Kaoru Mori's Emma, #1

 ...for this world allows you no more than a cupful of dreams. So be stingy with your time. And run.

Or something like that.

I think if I had known manga was similar to graphic novels, I might not have waited so long to make my first attempt. As it were, thanks to Read Harder 2019, I begged the internet to recommend some historical romance manga, and across the board, folks recommended this series.

Holy crap, it was so charming.


Emma, Vol. 01 by Kaoru Mori (森 薫)
CMX, 2006
Copy from public library
Historical Fiction and Read Harder challenges


Set in 1885 London, our heroine, Emma, is a maid for a retired governess. The governess' former ward, William Jones, is now a young man tasked with managing his family's business and fortune. He's immediately smitten by the quiet Emma but social constraints prevent him from openly pursuing her.

There's not much more to the story than that, and the delight is in William and Emma and their circles. William's classmate Hakim visits from India, with a curious entourage that includes elephants (Hakim is hands down my favorite part of this series) while Emma's employer can't help but try to play matchmaker.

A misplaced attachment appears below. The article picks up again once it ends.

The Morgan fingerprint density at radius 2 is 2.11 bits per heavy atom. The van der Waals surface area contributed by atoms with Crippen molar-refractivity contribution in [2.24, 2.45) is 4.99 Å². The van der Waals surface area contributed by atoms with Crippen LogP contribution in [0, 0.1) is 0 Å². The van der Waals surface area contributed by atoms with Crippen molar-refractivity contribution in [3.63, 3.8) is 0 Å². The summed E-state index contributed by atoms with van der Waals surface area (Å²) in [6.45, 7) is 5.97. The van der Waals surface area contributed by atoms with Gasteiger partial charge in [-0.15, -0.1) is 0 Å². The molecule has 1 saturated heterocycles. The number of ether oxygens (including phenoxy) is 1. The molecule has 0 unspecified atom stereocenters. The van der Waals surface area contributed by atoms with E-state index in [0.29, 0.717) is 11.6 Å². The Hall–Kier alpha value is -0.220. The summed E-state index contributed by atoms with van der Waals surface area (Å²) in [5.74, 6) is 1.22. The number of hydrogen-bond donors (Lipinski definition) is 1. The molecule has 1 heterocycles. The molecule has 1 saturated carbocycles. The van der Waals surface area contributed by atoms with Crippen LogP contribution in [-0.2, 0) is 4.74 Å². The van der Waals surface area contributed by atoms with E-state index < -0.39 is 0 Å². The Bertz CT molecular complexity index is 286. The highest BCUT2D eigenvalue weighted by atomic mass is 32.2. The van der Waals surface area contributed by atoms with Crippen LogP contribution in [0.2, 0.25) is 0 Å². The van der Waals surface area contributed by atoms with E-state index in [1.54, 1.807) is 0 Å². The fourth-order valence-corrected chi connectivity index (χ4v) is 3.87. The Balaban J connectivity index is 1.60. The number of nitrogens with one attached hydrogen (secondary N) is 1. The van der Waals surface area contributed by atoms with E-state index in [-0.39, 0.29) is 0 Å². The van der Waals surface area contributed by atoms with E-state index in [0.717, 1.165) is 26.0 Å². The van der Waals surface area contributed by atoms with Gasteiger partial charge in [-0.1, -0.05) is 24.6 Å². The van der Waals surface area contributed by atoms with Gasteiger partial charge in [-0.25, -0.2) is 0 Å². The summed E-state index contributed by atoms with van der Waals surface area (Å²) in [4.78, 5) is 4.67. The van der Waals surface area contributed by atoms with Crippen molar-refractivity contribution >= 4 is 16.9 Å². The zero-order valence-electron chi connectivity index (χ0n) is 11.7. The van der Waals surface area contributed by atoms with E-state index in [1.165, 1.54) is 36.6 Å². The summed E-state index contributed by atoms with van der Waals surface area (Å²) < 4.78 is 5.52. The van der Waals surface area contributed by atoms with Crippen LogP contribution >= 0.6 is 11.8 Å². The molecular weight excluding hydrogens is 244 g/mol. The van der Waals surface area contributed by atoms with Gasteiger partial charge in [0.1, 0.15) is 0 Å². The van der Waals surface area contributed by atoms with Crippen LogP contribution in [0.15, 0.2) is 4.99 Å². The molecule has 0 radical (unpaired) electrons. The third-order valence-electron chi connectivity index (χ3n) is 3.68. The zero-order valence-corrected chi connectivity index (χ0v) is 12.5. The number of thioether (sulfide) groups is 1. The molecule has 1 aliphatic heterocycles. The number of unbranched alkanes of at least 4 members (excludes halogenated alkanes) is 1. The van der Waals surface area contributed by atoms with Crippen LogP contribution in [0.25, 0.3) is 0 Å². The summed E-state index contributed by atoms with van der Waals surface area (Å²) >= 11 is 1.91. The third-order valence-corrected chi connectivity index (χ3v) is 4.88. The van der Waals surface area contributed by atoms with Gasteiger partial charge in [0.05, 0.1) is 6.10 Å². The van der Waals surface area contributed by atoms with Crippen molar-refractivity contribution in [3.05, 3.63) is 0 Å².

Though translated, this manga keeps with the Japanese right-to-left orientation, which initially intimidated me, but I grew accustomed to it quickly. Mori's art is sweet and full of movement and expression, punctuated with full pages of landscape to establish mood and place.

My only complaint is that things felt a bit superficial to me -- especially the infatuation everyone has for Emma. We see more of William and his life in this volume, and I find him interesting and charming, but Emma is just sort of an enigma. (She's flushed out a little more in volume 2 but even then, I don't have a strong sense of her.)

Still, I liked this first one so much I've gone out and gotten the next four volumes, as well as Mori's other series, A Bride's Story. Such a pleasant surprise from this reading challenge!

Comments

  1. I love graphic novels and am glad this series hit the spot for you.

    ReplyDelete

Post a Comment

Popular posts from this blog

To Join the Lost by Seth Steinzor

The Art of Escapism Cooking by Mandy Lee

National Geographic's Visual Galaxy

The Poppy Wife by Caroline Scott